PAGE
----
|Lindsay and Allan v. John Campbell
||18 Jun 1800
||Pursuers Lindsay and Allan sued Defender John Campbell for the price of a cable that they provided to his ship at the port of Greenock, the ship's home port. The cable was ordered by Daniel Clark, the ship’s master, without Campbell’s approval. In his defense, Campbell argued that a ship’s owner was not bound to pay for furnishings ordered by the master in a home port. However, Lindsay and Allan contended that an owner was liable for any ordinary furnishings ordered by the master, whether or not the ship was in a home port.
|Lindsay v. M'Laren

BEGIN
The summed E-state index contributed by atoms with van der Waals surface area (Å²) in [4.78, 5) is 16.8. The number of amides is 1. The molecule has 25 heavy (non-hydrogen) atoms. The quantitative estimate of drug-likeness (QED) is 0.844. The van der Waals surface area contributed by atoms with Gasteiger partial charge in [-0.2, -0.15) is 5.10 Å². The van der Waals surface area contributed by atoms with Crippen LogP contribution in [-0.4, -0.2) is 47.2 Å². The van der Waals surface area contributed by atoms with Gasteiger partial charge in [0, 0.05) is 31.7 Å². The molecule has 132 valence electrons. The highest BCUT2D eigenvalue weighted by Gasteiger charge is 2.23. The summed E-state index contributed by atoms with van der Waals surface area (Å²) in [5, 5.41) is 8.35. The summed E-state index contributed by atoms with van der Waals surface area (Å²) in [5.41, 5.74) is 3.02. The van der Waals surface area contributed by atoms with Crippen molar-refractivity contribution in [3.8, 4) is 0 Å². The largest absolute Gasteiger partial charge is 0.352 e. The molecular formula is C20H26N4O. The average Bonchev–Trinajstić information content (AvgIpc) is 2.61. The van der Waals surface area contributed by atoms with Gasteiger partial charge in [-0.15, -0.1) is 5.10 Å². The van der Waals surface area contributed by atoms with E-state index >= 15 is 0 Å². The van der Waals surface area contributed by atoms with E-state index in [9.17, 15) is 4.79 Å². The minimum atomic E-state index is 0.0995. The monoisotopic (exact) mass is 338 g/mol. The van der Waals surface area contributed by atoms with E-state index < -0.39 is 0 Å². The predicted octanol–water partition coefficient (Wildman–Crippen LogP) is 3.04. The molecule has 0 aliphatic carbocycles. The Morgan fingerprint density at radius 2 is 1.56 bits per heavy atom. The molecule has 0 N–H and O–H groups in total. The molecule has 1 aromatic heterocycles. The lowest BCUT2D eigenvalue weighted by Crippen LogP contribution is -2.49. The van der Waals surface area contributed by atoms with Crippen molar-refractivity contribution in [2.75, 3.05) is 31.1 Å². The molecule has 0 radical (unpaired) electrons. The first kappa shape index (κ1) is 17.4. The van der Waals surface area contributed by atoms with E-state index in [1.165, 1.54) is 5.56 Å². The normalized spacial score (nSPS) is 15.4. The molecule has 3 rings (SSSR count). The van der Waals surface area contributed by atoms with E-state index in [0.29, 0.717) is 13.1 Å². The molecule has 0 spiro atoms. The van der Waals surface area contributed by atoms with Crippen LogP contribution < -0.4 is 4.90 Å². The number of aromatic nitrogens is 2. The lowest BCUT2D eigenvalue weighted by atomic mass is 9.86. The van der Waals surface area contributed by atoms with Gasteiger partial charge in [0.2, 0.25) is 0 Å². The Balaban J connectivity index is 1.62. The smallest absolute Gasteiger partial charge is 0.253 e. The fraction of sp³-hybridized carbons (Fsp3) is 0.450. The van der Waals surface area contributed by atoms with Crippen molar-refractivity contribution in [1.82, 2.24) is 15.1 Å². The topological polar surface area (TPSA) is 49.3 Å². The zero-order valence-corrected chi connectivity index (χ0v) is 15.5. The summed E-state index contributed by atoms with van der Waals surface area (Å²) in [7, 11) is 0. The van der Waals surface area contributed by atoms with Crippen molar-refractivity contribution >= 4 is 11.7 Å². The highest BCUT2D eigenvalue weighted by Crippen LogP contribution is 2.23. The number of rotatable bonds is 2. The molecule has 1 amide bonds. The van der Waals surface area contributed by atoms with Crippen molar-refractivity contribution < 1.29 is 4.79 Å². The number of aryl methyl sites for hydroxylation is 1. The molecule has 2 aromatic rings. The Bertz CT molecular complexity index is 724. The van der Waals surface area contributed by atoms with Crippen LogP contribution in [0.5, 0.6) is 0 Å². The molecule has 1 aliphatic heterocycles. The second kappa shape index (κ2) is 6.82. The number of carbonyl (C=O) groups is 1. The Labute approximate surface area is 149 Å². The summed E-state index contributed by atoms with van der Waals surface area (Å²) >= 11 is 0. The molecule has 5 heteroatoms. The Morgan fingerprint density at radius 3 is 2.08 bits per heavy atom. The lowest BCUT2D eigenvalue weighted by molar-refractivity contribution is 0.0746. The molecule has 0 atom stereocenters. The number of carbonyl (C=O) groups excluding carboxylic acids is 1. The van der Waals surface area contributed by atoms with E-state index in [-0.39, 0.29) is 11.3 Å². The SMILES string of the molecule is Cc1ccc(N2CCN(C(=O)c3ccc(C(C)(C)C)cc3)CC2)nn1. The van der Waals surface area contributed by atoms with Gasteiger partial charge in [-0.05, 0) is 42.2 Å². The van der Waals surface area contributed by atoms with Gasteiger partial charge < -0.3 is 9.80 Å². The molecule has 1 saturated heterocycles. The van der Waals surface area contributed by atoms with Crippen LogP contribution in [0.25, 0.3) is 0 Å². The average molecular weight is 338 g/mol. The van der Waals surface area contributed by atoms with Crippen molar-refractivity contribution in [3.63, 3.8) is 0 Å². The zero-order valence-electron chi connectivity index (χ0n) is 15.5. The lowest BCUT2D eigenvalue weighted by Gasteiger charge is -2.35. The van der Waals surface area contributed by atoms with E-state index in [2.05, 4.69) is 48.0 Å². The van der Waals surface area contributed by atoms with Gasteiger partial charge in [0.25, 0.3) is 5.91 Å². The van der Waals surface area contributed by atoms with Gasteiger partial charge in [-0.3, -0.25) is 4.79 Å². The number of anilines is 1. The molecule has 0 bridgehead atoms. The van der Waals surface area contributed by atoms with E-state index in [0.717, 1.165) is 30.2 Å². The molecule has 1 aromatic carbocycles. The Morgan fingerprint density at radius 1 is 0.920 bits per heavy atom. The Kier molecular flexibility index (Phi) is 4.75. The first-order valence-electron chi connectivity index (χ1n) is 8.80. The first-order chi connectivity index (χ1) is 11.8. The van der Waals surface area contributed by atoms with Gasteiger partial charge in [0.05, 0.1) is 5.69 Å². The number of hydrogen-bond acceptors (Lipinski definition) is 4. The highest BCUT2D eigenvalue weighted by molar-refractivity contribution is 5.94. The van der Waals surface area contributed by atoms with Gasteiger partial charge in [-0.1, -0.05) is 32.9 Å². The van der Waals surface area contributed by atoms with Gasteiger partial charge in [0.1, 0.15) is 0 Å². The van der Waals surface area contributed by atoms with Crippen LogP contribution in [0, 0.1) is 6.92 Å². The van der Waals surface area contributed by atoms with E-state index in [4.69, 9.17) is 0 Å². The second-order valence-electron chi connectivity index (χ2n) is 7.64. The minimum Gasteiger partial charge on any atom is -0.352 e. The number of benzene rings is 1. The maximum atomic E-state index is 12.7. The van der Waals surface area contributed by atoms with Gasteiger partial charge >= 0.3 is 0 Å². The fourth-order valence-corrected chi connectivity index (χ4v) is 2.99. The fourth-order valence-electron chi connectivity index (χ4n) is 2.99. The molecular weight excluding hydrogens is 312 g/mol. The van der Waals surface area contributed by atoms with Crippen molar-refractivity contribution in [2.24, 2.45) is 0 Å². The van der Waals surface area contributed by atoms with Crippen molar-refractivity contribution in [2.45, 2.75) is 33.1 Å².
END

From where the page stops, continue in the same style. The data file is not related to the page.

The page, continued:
||This case was about liability for goods jettisoned from a ship. Alexander Maclaren, master of the Diligence of Fortrose, caused goods belonging to David Lindsay to be thrown overboard during a storm. Lindsay sued Maclaren in the High Court of Admiralty, seeking compensation. Lindsay claimed that when goods were ejected to save a ship, it was the master’s duty to apportion liability among all owners of the ship’s cargo; according to Lindsay, Maclaren had failed to do this. Maclaren, in turn, brought an action against all the owners, including Lindsay, so that their liability could be calculated. Lindsay was successful in his action before the High Court of Admiralty, and Maclaren (together with his cautioner, Alexander Mackenzie) offered a bill of suspension in the Court of Session. Maclaren argued that the proceeding should be stayed until his action against the owners was concluded. However, Lindsay argued that Maclaren was liable because he failed to make up an average-bill apportioning liability to the other owners, and because he improperly stowed Lindsay’s goods above deck.